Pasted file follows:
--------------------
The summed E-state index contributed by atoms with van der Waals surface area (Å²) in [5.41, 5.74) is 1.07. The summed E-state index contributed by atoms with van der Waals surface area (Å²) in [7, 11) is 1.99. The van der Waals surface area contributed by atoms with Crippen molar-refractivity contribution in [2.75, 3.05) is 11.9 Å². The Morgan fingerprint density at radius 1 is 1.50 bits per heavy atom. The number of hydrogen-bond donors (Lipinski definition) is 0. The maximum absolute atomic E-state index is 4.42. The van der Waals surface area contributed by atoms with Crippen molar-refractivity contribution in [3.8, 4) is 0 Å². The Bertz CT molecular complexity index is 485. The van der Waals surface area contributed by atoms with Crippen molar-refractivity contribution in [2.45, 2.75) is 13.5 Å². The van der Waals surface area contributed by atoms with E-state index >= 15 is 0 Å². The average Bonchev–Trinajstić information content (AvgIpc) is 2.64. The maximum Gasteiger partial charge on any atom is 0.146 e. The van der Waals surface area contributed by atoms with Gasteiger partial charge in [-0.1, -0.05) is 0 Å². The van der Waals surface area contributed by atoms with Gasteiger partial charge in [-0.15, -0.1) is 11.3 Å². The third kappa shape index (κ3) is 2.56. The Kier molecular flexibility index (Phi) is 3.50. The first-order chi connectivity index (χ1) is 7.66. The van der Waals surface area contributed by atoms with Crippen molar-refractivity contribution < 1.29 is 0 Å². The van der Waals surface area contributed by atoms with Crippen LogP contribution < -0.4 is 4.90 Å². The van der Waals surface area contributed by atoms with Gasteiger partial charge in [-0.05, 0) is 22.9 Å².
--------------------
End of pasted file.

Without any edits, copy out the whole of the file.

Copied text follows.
The summed E-state index contributed by atoms with van der Waals surface area (Å²) in [5.41, 5.74) is 1.07. The summed E-state index contributed by atoms with van der Waals surface area (Å²) in [7, 11) is 1.99. The van der Waals surface area contributed by atoms with Crippen molar-refractivity contribution in [2.75, 3.05) is 11.9 Å². The Morgan fingerprint density at radius 1 is 1.50 bits per heavy atom. The number of hydrogen-bond donors (Lipinski definition) is 0. The maximum absolute atomic E-state index is 4.42. The van der Waals surface area contributed by atoms with Crippen molar-refractivity contribution in [3.8, 4) is 0 Å². The Bertz CT molecular complexity index is 485. The van der Waals surface area contributed by atoms with Crippen molar-refractivity contribution in [2.45, 2.75) is 13.5 Å². The van der Waals surface area contributed by atoms with E-state index >= 15 is 0 Å². The average Bonchev–Trinajstić information content (AvgIpc) is 2.64. The maximum Gasteiger partial charge on any atom is 0.146 e. The van der Waals surface area contributed by atoms with Gasteiger partial charge in [-0.1, -0.05) is 0 Å². The van der Waals surface area contributed by atoms with Gasteiger partial charge in [-0.15, -0.1) is 11.3 Å². The third kappa shape index (κ3) is 2.56. The Kier molecular flexibility index (Phi) is 3.50. The first-order chi connectivity index (χ1) is 7.66. The van der Waals surface area contributed by atoms with Crippen molar-refractivity contribution < 1.29 is 0 Å². The van der Waals surface area contributed by atoms with Crippen LogP contribution < -0.4 is 4.90 Å². The van der Waals surface area contributed by atoms with Gasteiger partial charge in [-0.05, 0) is 22.9 Å².